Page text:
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Childbirth in jail: A Russian lawyer was forced to give birth in prison last week after President Dmitri Medvedev ignored widespread calls for her to be pardoned. Svetlana Bakhmina, lawyer for former Yukos Oil chief Mikhail Khodorkovsky, has been in custody since 2004 on embezzlement charges. Most international observers say those charges are trumped up and that Bakhmina is being punished as part of a government vendetta against Khodorkovsky. After she became pregnant during one of her husband’s visits, friends launched a campaign to free her, gathering more than 85,000 signatures on a petition and garnering the support of many Russian celebrities. But Medvedev did not respond to their pleas. Bakhmina, 39, gave birth to a girl.


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Government ousted: Anti-government protesters declared victory this week after Thailand’s high court dissolved the ruling party and brought down the government. The court said the People Power Party had committed electoral fraud during the December 2007 elections. Protesters had been occupying government buildings for three months and last week took control of two airports, demanding that Prime Minister Somchai Wongsawat step down. They saw Somchai as a stand-in for his brother-in-law, Thaksin Shinawatra, who was forced from the premiership in 2006 after being charged with pocketing millions in dubious business deals. Until a new government is formed, Deputy Prime Minister Chaovarat Chanweerakul will act as interim prime minister.


Iraqis accept U.S. security pact: Iraqi lawmakers last week approved the Status of Forces Agreement, which sets a Dec. 31, 2011, deadline for American forces to leave Iraq. “It’s a historic day for the great Iraqi people,” Prime Minister Nouri al-Maliki said. “It represents the first step on the road to regain national sovereignty.” The pact, approved two weeks ago by the Iraqi Cabinet, restricts the powers of U.S. troops to search homes and detain Iraqis, and it gives Iraqi officials oversight of U.S. forces. Approval of the agreement was a setback for radical Shiite cleric Muqtada al-Sadr, who argued that it contained loopholes that would allow U.S. troops to stay indefinitely. Iran also lobbied against the pact, although Iranian diplomats said this week that they would accept the will of the Iraqi people.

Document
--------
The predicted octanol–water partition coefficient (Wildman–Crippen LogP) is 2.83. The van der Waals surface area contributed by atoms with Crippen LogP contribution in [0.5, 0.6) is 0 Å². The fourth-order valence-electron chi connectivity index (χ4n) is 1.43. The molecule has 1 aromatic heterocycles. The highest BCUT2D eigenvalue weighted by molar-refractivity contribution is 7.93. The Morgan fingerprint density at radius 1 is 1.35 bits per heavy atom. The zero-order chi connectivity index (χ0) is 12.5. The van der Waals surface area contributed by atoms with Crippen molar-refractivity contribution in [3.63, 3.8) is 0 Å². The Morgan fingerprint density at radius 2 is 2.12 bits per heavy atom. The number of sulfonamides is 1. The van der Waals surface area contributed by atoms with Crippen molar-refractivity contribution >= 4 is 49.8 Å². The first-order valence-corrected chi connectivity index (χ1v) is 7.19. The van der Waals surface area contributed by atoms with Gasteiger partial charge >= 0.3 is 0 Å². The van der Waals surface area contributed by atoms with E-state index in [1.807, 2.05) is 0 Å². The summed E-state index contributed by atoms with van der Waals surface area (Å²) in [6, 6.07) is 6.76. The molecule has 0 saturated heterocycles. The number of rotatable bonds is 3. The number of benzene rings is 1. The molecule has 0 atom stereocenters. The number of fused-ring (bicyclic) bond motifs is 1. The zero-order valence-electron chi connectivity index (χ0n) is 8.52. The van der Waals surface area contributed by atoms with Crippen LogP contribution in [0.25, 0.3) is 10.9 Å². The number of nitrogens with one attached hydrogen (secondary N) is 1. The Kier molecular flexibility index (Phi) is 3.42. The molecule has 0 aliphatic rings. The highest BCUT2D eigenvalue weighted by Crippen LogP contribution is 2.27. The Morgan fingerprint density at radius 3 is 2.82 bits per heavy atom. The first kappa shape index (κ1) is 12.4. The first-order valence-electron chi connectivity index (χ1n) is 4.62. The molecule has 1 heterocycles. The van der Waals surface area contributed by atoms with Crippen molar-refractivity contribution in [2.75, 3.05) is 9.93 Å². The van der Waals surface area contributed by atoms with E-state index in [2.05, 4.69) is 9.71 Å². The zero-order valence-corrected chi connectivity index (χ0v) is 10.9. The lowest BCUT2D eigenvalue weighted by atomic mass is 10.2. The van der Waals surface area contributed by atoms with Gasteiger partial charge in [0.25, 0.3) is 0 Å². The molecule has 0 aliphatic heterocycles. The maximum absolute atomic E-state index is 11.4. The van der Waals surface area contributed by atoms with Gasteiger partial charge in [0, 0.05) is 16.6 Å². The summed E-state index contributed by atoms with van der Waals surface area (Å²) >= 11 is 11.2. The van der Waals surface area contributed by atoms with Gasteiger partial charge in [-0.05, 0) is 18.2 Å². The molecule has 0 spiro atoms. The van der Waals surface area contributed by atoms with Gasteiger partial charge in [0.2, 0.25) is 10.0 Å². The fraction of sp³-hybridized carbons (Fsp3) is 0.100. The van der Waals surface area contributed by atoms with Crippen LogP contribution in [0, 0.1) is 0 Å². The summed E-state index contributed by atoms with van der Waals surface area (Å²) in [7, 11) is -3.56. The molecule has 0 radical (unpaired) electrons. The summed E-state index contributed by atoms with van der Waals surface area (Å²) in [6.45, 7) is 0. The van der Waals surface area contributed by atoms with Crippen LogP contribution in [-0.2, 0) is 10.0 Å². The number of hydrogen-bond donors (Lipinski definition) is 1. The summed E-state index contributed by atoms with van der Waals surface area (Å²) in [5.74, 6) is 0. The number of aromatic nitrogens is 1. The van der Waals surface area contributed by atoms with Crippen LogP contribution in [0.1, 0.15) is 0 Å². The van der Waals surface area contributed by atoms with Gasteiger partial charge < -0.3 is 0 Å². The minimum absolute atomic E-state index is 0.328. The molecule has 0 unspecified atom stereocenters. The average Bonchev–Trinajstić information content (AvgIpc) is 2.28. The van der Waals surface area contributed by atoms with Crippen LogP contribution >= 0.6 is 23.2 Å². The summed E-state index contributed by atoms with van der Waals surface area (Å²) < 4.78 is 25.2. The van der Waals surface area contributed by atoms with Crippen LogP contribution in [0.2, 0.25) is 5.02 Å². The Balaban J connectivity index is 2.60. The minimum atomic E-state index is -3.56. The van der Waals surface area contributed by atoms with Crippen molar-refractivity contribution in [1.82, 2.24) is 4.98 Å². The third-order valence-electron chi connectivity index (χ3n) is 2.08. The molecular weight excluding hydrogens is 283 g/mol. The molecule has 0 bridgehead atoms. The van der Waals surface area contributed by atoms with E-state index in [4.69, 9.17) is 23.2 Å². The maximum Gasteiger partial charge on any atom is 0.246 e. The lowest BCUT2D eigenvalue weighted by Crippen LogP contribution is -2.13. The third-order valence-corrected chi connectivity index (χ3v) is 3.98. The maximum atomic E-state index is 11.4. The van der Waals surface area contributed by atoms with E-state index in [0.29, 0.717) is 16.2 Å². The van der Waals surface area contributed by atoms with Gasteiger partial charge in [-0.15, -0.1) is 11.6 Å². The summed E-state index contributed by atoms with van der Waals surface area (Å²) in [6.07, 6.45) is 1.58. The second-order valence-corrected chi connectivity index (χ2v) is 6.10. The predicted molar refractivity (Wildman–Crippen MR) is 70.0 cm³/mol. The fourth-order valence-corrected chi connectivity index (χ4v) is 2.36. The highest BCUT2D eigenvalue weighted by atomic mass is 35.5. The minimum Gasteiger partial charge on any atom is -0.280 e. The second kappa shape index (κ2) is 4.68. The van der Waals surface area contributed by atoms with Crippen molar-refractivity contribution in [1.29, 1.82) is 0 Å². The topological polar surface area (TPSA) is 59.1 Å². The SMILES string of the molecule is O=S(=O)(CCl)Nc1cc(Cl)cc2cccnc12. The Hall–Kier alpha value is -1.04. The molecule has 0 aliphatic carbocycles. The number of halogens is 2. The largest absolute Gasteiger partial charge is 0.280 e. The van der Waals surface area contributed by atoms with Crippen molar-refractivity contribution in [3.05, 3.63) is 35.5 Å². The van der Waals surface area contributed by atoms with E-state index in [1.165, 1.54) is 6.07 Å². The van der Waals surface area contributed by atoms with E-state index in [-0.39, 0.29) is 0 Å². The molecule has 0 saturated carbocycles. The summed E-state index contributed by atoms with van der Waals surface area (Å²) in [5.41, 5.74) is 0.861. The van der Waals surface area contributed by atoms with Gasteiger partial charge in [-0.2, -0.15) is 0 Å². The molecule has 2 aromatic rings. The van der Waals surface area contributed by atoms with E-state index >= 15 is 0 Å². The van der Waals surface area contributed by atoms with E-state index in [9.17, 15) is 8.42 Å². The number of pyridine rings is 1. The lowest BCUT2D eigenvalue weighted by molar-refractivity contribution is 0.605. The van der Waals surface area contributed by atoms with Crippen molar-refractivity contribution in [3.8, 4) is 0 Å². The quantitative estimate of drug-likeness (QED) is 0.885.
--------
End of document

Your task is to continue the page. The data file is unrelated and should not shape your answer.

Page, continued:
Gulf of Aden

Cruise ship escapes pirates: Pirates in speedboats shot at a cruise ship in the Gulf of Aden this week, but the ship gunned its engine and outran them. The captain of the M/S Nautica, cruising from Rome to Singapore with more than 1,000 people aboard, ordered passengers to go into their cabins as he sped up. “It was a surprise that they attacked us, and they did fire shots,” said passenger Wendy Armitage of New Zealand. While piracy in the waters off Yemen and Somalia has become commonplace, this was only the second time pirates have attacked a cruise ship. In 2005, the Seabourn Spirit blasted pirates’ ears with a sonic weapon and escaped. The U.N. this week extended for another year its permission for countries to use “all necessary means” to combat piracy in Somalia’s territorial waters.

Gaza City

Israelis turn back Libyan ship: The Israeli navy this week turned back a Libyan ship that was trying to deliver supplies to Gaza in defiance of an Israeli blockade. Israel imposed the blockade last year, after the militant group Hamas took control of the Gaza Strip by force. Last week, Arab foreign ministers said in a joint statement in Cairo that their governments would send food and medicine to Gaza; the Libyan shipment may have been the first attempt to do that. Israel has allowed aid agencies to ship medicine to Gaza, but it said the Libyan vessel had to be stopped because it could be carrying weapons. “Anyone wishing to transfer humanitarian aid into Gaza is welcome to do it in coordination with Israel and through the regular crossings,” said Foreign Ministry spokesman Yigal Palmor.

Harare, Zimbabwe

Cholera epidemic: Hundreds of people have died in a cholera epidemic that is spreading rapidly throughout Zimbabwe, the World Health Organization said this week. Cholera is a highly contagious but easily preventable disease carried by tainted water. In parts of Harare, the capital, the water supply has been cut off for weeks because the government of Robert Mugabe has no money to buy the chemicals required to treat it. So residents have resorted to digging makeshift wells. Health Minister David Parirenyatwa recommended that citizens stop shaking hands. “Although it’s part of our tradition to shake hands, it’s high time people stopped,” Parirenyatwa said.

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